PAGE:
I shuffled in my seat. I crossed and re-crossed my legs.  After five minutes I was chewing on my nails.  After ten I was gnawing on my knuckles.  All those measuring instruments seemed a bit eugenic.  I know that agriculture and horticulture are built on breeding more reliable, prolific, disease-resistant or attractive crops.  And I love a beautiful rose.  But all of my roses are beautiful, and sometimes more so for their imperfections.  I love a wonky rose.  I love that the colours can change depending on weather and growing conditions.  I love a peony from its bud to its going over.  An aged tulip takes on a wonderful metallic sheen.  Everyone loves a two-headed dahlia.  I have a lupin which produces pink blooms on one side and blue on the other.  Once I had a cosmos ‘Dazzler’ with only one petal, which went all the way around. I treasured it. It was unique.

I don’t want to risk breaking my daffodils’ necks to make them symmetrical. I don’t want to play “my one’s bigger than yours” with a dahlia.

I couldn’t help but feel that all this measuring and primping and preening and trimming and twisting and forcing and holding back was taking all the joy out of gardening.

I can’t bring myself to perform the Chelsea chop to manipulate flowering times. I don’t use chemicals or artificial fertilisers, because we have insects and mulch. Just like I don’t use foundation or chicken fillets in my bra.  Because I think nature is doing a pretty good job already.  If we are healthy, there is no need for enhancements.

We made it through to the tea-break and I tried to check the schedule of future speakers.  I was told that you don’t get that until you are a fully paid-up member.  Stephen suggested I take a photo on my phone, but this was met with consternation.

On the way home Stephen and I discussed the membership issues.  How are they going ot attract new members?  We are garden nuts, but are hesitating.  The group felt very white, very middle-class, of a particular age.  There was such a stark divide between this group and the blogging community of which I am now a proud member.  The blogging community feels exciting and vibrant and sparky and young.  Not in the sense of actual age, but of outlook.  You can find your niche, or skip around.  There is quirkiness and eccentricity and passion and experimentation: rare and unusual vegetables, exotic plants, succulents, wild-flowers, cut-flowers.  There are wildly different approaches: gardening with the cycles of the moon; no-dig; organic; hydroponic. And different lifestyles: there are high-rise gardeners, coastal gardeners, gardeners on crofts and on house-boats and in treehouses. The diversity is the appeal.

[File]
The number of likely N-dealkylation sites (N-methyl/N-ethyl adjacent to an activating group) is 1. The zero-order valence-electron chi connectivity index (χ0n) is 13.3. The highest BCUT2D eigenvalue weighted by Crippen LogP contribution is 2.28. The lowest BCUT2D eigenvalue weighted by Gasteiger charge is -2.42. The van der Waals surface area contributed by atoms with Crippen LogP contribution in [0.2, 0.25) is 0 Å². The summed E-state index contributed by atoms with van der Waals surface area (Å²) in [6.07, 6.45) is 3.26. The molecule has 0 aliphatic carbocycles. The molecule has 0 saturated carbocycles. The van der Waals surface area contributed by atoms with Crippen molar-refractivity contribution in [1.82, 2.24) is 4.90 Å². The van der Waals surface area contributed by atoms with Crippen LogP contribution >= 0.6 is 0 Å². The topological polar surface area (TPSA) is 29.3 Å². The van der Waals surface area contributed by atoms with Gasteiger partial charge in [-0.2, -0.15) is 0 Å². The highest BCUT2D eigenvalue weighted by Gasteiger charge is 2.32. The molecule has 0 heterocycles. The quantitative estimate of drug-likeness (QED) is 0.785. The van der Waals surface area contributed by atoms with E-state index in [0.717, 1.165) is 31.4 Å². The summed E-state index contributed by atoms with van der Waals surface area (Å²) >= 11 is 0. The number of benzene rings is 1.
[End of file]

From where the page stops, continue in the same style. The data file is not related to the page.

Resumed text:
I’d like a gardening club that is like ‘Six on Saturday’. (A meme started by The Propagator). Just having a wander and a wonder, seeing the myriad ways we can make our little piece of Earth a slightly nicer place to be. Sharing expertise, ideas, creativity.

So what of the local horticultural society?  I know that I am judging from one evening with one speaker at one group.  I know from my mum that there is liveliness out there.  It’s not all about competition. It is likely that everyone in the audience that night were cowed by the instruments of torture, and sat still and quiet for fear of losing a petal.

Do you belong to a local gardening group?  How does it compare to blogging? Have you ever entered into a local competition?  How did you fare?  Feel free to argue back!